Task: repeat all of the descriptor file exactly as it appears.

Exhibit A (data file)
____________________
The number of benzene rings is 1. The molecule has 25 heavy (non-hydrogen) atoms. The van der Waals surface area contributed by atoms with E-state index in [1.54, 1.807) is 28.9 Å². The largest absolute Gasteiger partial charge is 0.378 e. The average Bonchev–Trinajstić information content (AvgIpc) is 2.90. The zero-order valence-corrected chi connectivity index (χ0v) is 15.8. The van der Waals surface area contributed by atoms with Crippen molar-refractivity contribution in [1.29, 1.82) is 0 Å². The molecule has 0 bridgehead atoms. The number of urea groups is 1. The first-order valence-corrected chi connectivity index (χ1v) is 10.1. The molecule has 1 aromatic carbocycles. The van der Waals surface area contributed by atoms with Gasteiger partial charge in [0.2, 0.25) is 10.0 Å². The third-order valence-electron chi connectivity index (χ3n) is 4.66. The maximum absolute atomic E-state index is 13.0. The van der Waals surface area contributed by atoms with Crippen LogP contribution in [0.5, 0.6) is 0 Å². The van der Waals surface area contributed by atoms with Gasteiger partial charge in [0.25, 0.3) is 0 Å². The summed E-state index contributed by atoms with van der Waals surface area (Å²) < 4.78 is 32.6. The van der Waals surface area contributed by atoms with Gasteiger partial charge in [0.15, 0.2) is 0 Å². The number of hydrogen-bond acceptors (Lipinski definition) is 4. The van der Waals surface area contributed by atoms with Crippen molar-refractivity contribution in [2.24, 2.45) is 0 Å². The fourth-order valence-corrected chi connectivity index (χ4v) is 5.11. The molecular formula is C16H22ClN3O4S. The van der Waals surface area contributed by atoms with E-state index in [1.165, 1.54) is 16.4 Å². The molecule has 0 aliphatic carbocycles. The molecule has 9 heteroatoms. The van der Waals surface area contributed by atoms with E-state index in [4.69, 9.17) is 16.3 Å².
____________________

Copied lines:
The number of benzene rings is 1. The molecule has 25 heavy (non-hydrogen) atoms. The van der Waals surface area contributed by atoms with E-state index in [1.54, 1.807) is 28.9 Å². The largest absolute Gasteiger partial charge is 0.378 e. The average Bonchev–Trinajstić information content (AvgIpc) is 2.90. The zero-order valence-corrected chi connectivity index (χ0v) is 15.8. The van der Waals surface area contributed by atoms with Crippen molar-refractivity contribution in [1.29, 1.82) is 0 Å². The molecule has 0 bridgehead atoms. The number of urea groups is 1. The first-order valence-corrected chi connectivity index (χ1v) is 10.1. The molecule has 1 aromatic carbocycles. The van der Waals surface area contributed by atoms with Gasteiger partial charge in [0.2, 0.25) is 10.0 Å². The third-order valence-electron chi connectivity index (χ3n) is 4.66. The maximum absolute atomic E-state index is 13.0. The van der Waals surface area contributed by atoms with Crippen LogP contribution in [0.5, 0.6) is 0 Å². The van der Waals surface area contributed by atoms with Gasteiger partial charge in [0.25, 0.3) is 0 Å². The summed E-state index contributed by atoms with van der Waals surface area (Å²) < 4.78 is 32.6. The van der Waals surface area contributed by atoms with Gasteiger partial charge in [0.15, 0.2) is 0 Å². The number of hydrogen-bond acceptors (Lipinski definition) is 4. The van der Waals surface area contributed by atoms with Crippen molar-refractivity contribution in [2.24, 2.45) is 0 Å². The fourth-order valence-corrected chi connectivity index (χ4v) is 5.11. The molecular formula is C16H22ClN3O4S. The van der Waals surface area contributed by atoms with E-state index in [1.165, 1.54) is 16.4 Å². The molecule has 0 aliphatic carbocycles. The molecule has 9 heteroatoms. The van der Waals surface area contributed by atoms with E-state index in [4.69, 9.17) is 16.3 Å².